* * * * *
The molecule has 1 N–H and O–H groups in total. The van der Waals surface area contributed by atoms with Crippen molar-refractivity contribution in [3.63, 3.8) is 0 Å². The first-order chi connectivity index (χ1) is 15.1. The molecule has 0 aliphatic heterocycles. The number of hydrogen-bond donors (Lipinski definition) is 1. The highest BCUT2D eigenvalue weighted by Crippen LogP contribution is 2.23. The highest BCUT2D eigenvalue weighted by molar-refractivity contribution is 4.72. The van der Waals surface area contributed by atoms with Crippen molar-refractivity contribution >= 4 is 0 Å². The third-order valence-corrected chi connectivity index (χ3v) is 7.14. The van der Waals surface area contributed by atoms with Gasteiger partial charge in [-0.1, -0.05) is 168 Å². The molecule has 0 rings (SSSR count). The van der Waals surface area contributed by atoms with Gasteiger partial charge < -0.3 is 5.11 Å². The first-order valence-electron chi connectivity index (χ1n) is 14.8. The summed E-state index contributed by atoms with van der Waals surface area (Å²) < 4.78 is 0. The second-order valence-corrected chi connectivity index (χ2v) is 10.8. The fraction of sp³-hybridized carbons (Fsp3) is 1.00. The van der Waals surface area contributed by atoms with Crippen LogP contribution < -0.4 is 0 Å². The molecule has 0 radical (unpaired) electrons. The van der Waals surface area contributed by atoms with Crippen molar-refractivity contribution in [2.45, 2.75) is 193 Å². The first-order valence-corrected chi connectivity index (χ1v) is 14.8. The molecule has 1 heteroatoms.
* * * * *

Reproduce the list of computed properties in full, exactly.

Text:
The molecule has 1 N–H and O–H groups in total. The van der Waals surface area contributed by atoms with Crippen molar-refractivity contribution in [3.63, 3.8) is 0 Å². The first-order chi connectivity index (χ1) is 15.1. The molecule has 0 aliphatic heterocycles. The number of hydrogen-bond donors (Lipinski definition) is 1. The highest BCUT2D eigenvalue weighted by Crippen LogP contribution is 2.23. The highest BCUT2D eigenvalue weighted by molar-refractivity contribution is 4.72. The van der Waals surface area contributed by atoms with Crippen molar-refractivity contribution >= 4 is 0 Å². The third-order valence-corrected chi connectivity index (χ3v) is 7.14. The van der Waals surface area contributed by atoms with Gasteiger partial charge in [-0.1, -0.05) is 168 Å². The molecule has 0 rings (SSSR count). The van der Waals surface area contributed by atoms with Gasteiger partial charge < -0.3 is 5.11 Å². The first-order valence-electron chi connectivity index (χ1n) is 14.8. The summed E-state index contributed by atoms with van der Waals surface area (Å²) < 4.78 is 0. The second-order valence-corrected chi connectivity index (χ2v) is 10.8. The fraction of sp³-hybridized carbons (Fsp3) is 1.00. The van der Waals surface area contributed by atoms with Crippen LogP contribution < -0.4 is 0 Å². The molecule has 0 radical (unpaired) electrons. The van der Waals surface area contributed by atoms with Crippen molar-refractivity contribution in [2.45, 2.75) is 193 Å². The first-order valence-corrected chi connectivity index (χ1v) is 14.8. The molecule has 1 heteroatoms.